Peace Proposal 2012
Peace Proposal 2012
By Daisaku Ikeda , 2013
The economist Amartya Sen, a renowned advocate of the methods and approaches of human security, has emphasized "the dangers of sudden deprivation." Such unanticipated threats can take the form of natural disaster and conflict, and can also arise from economic crises and rapid environmental degradation brought about by climate change. It is crucial that we respond vigorously to such threats, which can grievously undermine people's lives, livelihoods and dignity.
It is the nature of disasters that they destroy those things that are most precious, necessary and irreplaceable to human life. They inflict the suffering of the loss of friends and family members, the destruction of homes and the shredding of the bonds of community. When disasters strike, society as a whole must be prepared to offer long-term support, sharing the responsibility to assist people in rebuilding their lives.
The treatise "On Establishing the Correct Teaching for the Peace of the Land," authored by Nichiren (1222-82), whose teachings are the foundation of the belief of members of the Soka Gakkai International (SGI), provides a useful framework for thinking about our contemporary world. Three aspects of this text are especially relevant in light of present-day conditions and the imperatives of human security: the philosophical stance that the highest priority of the state must be the well-being and security of ordinary people; a call for the establishment of a worldview rooted in a vital sense of our interconnectedness; and the insight that the greatest empowerment is realized when, through dialogue, we advance from a shared concern to a shared action-oriented pledge or vow.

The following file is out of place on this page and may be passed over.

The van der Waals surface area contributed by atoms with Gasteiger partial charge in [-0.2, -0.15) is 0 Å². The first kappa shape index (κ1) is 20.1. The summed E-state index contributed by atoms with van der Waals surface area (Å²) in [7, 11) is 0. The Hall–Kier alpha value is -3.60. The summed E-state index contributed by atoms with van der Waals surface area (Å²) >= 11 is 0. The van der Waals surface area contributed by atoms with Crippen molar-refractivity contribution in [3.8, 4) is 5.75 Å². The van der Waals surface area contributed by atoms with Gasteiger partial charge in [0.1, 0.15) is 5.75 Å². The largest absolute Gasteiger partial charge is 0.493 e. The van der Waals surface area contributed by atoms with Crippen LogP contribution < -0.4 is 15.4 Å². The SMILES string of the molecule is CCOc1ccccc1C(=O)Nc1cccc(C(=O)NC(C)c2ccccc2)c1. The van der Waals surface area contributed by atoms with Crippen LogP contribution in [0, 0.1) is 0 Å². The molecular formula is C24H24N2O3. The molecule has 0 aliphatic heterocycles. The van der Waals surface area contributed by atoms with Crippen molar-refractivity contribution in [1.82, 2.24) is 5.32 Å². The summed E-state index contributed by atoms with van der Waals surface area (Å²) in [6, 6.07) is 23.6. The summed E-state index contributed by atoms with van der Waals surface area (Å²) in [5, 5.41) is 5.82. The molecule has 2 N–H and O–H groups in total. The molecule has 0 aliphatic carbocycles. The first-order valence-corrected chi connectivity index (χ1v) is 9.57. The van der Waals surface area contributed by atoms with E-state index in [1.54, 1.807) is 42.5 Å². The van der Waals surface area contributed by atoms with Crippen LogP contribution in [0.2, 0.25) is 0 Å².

Such empowerment is of particular relevance to the restoration of people's sense of mental equilibrium and health in post-disaster situations, "the recovery of the heart." Buddhism teaches that whatever our individual circumstances, we can always discover the capacity to help others; it also assures us that those who have suffered the most have the right to the greatest happiness.